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Posts Tagged ‘diaries’

23 JANUARY, 2015

Hans Christian Andersen’s Daily Routine

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From coffee time to bedtime, via ample walks and a necessary stretch of royal tedium.

I have a longstanding fascination with the daily routines of writers — most recently, those of C.S. Lewis, Charles Bukowski, and Anne Truitt — which is, of course, underpinned by an interest in the psychology of the ideal daily routine.

From The Diaries of Hans Christian Andersen (public library) — the same forgotten gem that gave us Andersen’s little-known and lovely sketches and his account of climbing Vesuvius during an eruption — comes Andersen’s outline of what his days were like in December of 1845, when he was visiting with the King and Queen of Denmark on their formal invitation. By that point, having already revolutionized storytelling, Andersen was practically royalty himself — a celebrity revered by commonfolk all over Europe and welcomed in the court of nearly every monarch. “Europe’s most famous and noble personalities fondly surround me, meet with me as kindred spirit,” he marveled in the diary just a couple of years earlier, but by 1845 he had come to accept his fame as fact.

Portrait of Hans Christian Andersen by Thora Hallager, Denmark's first professional female photographer

Shortly before Christmas that year, while staying at the royal couple’s castle, he writes:

How my day goes: up at 8 o’clock and drink coffee; putter around and write until 10 o’clock; then walk up along the long, tree-lined drive and out the gate to the path through the field to Hollufgaard; look at the strait and wander back; read, sew, put things in order; and lunch at 12 o’clock with a glass of port. Then a short rest and after that, as before, an hour’s walk. It is the same route, and I take a little farther out in the other direction. Read and write until around 4 o’clock, get dressed; and dinner is from 4:00 to 5:00.

Wall clock design by Debbie Millman. Click image for more.

In a passage that calls to mind Bertrand Russell’s point about the importance of developing a capacity for boredom, Andersen goes on to describe “the most boring period, until 8 o’clock.” One invariably wonders how he might have filled that time if he lived in our era of on-demand distraction, and how that might have impacted his creative legacy. He bemoans that tedious stretch of time:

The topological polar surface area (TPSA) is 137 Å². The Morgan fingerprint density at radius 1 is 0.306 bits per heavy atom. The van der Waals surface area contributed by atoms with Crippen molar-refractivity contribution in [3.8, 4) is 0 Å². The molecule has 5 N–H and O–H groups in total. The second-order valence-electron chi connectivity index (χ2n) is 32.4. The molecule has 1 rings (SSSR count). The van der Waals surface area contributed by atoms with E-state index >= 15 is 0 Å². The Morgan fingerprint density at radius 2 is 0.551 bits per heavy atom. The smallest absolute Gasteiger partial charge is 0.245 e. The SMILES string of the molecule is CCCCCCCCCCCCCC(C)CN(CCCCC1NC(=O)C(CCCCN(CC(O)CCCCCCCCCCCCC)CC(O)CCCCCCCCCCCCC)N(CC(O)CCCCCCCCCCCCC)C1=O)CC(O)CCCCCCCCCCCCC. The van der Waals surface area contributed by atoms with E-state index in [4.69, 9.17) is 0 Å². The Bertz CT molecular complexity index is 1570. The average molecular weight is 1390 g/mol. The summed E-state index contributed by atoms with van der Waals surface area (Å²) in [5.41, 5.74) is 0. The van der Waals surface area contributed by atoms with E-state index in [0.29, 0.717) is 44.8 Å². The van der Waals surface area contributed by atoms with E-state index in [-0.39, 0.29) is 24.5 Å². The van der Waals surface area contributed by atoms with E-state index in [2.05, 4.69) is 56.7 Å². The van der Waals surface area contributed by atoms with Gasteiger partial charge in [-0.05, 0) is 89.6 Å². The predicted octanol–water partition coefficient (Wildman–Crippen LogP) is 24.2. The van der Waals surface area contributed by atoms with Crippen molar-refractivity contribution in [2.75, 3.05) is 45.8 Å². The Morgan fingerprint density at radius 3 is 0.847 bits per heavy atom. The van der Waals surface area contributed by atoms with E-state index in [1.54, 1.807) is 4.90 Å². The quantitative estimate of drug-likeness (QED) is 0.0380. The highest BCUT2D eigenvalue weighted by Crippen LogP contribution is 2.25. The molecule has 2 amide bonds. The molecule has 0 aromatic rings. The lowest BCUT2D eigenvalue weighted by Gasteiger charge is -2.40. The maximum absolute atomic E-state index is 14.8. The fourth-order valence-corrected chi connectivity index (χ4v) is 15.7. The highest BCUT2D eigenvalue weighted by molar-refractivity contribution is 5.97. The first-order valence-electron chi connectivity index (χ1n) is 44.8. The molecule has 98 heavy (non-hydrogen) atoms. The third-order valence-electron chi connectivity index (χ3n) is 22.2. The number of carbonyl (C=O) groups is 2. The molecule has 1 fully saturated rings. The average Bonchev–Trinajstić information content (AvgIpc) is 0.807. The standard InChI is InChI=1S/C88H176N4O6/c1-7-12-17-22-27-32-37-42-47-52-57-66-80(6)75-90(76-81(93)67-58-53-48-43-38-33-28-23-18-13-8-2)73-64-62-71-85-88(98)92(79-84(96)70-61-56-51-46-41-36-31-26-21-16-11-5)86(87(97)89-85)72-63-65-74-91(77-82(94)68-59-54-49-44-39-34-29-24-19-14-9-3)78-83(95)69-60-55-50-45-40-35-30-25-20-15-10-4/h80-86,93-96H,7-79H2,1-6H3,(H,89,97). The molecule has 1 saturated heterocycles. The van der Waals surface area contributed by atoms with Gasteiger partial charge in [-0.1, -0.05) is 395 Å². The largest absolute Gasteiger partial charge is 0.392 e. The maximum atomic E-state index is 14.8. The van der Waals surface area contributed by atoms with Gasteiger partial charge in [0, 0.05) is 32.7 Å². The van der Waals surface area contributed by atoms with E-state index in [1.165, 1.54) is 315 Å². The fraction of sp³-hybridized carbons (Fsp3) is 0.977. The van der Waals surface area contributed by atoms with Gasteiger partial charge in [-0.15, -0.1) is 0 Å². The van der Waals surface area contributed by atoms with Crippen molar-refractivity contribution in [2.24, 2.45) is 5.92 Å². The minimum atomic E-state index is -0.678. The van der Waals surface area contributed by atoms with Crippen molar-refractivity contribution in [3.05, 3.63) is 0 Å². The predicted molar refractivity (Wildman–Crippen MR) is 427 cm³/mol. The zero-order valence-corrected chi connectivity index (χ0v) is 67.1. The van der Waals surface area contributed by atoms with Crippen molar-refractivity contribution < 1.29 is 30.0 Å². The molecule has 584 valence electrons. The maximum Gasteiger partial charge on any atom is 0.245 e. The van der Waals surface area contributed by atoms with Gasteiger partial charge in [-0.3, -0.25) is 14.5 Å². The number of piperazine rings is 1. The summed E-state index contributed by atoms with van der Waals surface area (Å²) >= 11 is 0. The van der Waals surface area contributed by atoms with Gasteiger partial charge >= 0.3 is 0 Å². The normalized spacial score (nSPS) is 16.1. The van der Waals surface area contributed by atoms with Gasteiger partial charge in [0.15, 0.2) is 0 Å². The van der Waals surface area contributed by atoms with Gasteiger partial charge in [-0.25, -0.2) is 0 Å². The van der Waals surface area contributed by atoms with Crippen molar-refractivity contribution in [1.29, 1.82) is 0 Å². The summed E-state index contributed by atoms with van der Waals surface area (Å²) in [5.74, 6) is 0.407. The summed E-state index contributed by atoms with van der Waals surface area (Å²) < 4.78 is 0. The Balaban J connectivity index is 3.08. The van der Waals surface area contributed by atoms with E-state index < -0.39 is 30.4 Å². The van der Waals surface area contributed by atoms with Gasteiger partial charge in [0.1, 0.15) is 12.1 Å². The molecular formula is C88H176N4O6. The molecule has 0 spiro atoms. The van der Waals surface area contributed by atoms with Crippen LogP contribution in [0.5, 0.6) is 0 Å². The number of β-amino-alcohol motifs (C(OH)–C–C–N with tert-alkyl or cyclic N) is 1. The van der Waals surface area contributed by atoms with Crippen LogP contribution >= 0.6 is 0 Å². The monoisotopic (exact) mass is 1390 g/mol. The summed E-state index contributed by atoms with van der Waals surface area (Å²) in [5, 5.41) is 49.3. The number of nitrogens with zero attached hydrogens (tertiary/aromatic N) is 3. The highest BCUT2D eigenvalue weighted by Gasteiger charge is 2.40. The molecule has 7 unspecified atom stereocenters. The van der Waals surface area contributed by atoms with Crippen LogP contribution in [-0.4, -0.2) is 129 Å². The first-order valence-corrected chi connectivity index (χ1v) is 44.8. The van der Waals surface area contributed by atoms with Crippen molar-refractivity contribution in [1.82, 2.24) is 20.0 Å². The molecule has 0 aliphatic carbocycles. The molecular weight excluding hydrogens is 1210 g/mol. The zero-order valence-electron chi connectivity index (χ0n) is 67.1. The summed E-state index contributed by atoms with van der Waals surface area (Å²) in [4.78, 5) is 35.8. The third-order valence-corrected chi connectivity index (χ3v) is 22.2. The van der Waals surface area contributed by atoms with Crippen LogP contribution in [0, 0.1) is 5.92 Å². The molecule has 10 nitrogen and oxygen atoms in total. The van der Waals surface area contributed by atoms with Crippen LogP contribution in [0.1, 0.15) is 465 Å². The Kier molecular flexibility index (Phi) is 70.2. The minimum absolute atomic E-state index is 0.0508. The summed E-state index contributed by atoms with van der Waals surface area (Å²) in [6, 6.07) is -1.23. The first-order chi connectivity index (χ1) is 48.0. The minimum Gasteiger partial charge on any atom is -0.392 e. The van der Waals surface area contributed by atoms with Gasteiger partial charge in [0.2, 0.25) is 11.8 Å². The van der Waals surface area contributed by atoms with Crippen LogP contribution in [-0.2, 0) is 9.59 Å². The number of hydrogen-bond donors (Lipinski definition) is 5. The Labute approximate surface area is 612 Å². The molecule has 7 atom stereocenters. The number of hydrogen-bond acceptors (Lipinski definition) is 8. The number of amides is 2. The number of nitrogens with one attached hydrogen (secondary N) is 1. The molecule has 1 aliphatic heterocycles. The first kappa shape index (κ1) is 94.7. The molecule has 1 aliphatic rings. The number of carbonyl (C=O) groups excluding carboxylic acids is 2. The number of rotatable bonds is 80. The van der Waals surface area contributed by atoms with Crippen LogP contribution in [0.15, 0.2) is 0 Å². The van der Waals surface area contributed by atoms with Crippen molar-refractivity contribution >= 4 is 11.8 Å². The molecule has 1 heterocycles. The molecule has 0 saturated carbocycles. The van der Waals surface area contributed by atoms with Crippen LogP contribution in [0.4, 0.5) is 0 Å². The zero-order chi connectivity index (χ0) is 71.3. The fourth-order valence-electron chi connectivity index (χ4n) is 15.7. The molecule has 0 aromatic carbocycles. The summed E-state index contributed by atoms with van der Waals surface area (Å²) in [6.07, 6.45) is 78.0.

I sit in my room; don’t want to do anything, not to sleep either. One of the servants is playing a flute badly, practicing a piece… The wind is whistling outside; the fire in the tile stove is rumbling; the moon is shining in… Downstairs I conduct the entire conversation from 8 until 10 o’clock… I look at the clock; it doesn’t seem to be running at all; and when it finally does strike, each stroke falls as if marking time to a funeral march. — At 10 o’clock, upstairs; and half an hour later, in bed.

Illustrations for Andersen's fairy tales by Japanese artist Takeo Takei. Click image for more.

The Diaries of Hans Christian Andersen is a wonderful read in its entirety, full of the legendary storyteller’s intimate reflections on writing, criticism, travel, mental health, love, family, and more. Complement it with the best illustrations from 150 years of his tales, then revisit celebrated writers’ ideas on the creative benefits of keeping a diary.

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13 JANUARY, 2015

How to Master the Vital Balance of Freedom and Restraint: Young André Gide’s Rules of Conduct

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“One should want only one thing and want it constantly. Then one is sure of getting it.”

French author André Gide (November 22, 1869–February 19, 1951) is one of the most influential writers of the twentieth century — in no small part, paradoxically, because he adamantly believed that a great writer must always swim against the current of his era. He dedicated his life to the problem of personal freedom and became a staunch champion of the oppressed. His work inspired legal reform in the Congo and helped loosen the grip of colonialism, championed prison reform and more humane conditions for the incarcerated, and laid the philosophical foundation for marriage equality a century before it became a legal reality. The tradeoff for Gide’s devotion to speaking truth to power was that he was systematically snubbed by the literary establishment and deprived of award nominations. It wasn’t until shortly before his death that the Swedish Academy granted him the Nobel Prize in Literature for his “fearless love of truth and keen psychological insight,” and even then 78-year-old Gide proudly declared to a journalist that if the had been asked to recant any of his subversive work in order to qualify for the prestigious accolade, he would have gladly “bade farewell to the Nobel Prize.”

But nowhere does this “fearless love of truth and keen psychological insight” reveal itself with more crystalline precision than in Gide’s six decades as a dedicated diarist with an intense inward gaze exquisitely reflective of the notion that “the more intimate you are willing to be about the details of your own life, the more universal you are”; nowhere does Gide’s deepest personhood and most universal insight on the human experience come more fully and dimensionally alive than in The Journals of André Gide (public library), of which young Susan Sontag found “such perfect intellectual communion” as she wrote in her own journal: “I finished reading this at 2:30 a.m. of the same day I acquired it — I should have read it much more slowly and I must re-read it many times.” Sontag was not alone — it is no more possible to put down Gide’s journal than it is to finish it without feeling wholly transformed.